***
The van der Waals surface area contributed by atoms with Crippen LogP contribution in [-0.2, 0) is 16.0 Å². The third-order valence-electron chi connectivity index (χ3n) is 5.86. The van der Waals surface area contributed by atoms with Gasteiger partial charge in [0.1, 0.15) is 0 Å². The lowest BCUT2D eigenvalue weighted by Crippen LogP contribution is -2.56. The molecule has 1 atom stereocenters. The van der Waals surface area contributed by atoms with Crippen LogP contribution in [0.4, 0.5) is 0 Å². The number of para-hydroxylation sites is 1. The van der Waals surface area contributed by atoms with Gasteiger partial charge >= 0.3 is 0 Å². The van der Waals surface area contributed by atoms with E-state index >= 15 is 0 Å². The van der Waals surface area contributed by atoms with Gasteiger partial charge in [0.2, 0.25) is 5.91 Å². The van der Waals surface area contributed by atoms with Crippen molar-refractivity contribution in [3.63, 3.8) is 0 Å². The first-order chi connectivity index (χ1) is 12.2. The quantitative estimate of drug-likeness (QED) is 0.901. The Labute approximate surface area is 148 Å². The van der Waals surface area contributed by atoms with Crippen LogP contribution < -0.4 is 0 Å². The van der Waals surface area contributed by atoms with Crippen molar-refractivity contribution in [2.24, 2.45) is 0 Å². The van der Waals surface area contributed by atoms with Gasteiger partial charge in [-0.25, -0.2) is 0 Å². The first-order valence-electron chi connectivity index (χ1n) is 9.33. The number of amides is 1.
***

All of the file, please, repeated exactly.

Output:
The van der Waals surface area contributed by atoms with Crippen LogP contribution in [-0.2, 0) is 16.0 Å². The third-order valence-electron chi connectivity index (χ3n) is 5.86. The van der Waals surface area contributed by atoms with Gasteiger partial charge in [0.1, 0.15) is 0 Å². The lowest BCUT2D eigenvalue weighted by Crippen LogP contribution is -2.56. The molecule has 1 atom stereocenters. The van der Waals surface area contributed by atoms with Crippen LogP contribution in [0.4, 0.5) is 0 Å². The number of para-hydroxylation sites is 1. The van der Waals surface area contributed by atoms with Gasteiger partial charge >= 0.3 is 0 Å². The van der Waals surface area contributed by atoms with E-state index >= 15 is 0 Å². The van der Waals surface area contributed by atoms with Gasteiger partial charge in [0.2, 0.25) is 5.91 Å². The van der Waals surface area contributed by atoms with Crippen molar-refractivity contribution in [3.63, 3.8) is 0 Å². The first-order chi connectivity index (χ1) is 12.2. The quantitative estimate of drug-likeness (QED) is 0.901. The Labute approximate surface area is 148 Å². The van der Waals surface area contributed by atoms with Crippen LogP contribution < -0.4 is 0 Å². The van der Waals surface area contributed by atoms with Crippen molar-refractivity contribution in [2.24, 2.45) is 0 Å². The van der Waals surface area contributed by atoms with Gasteiger partial charge in [-0.25, -0.2) is 0 Å². The first-order valence-electron chi connectivity index (χ1n) is 9.33. The number of amides is 1.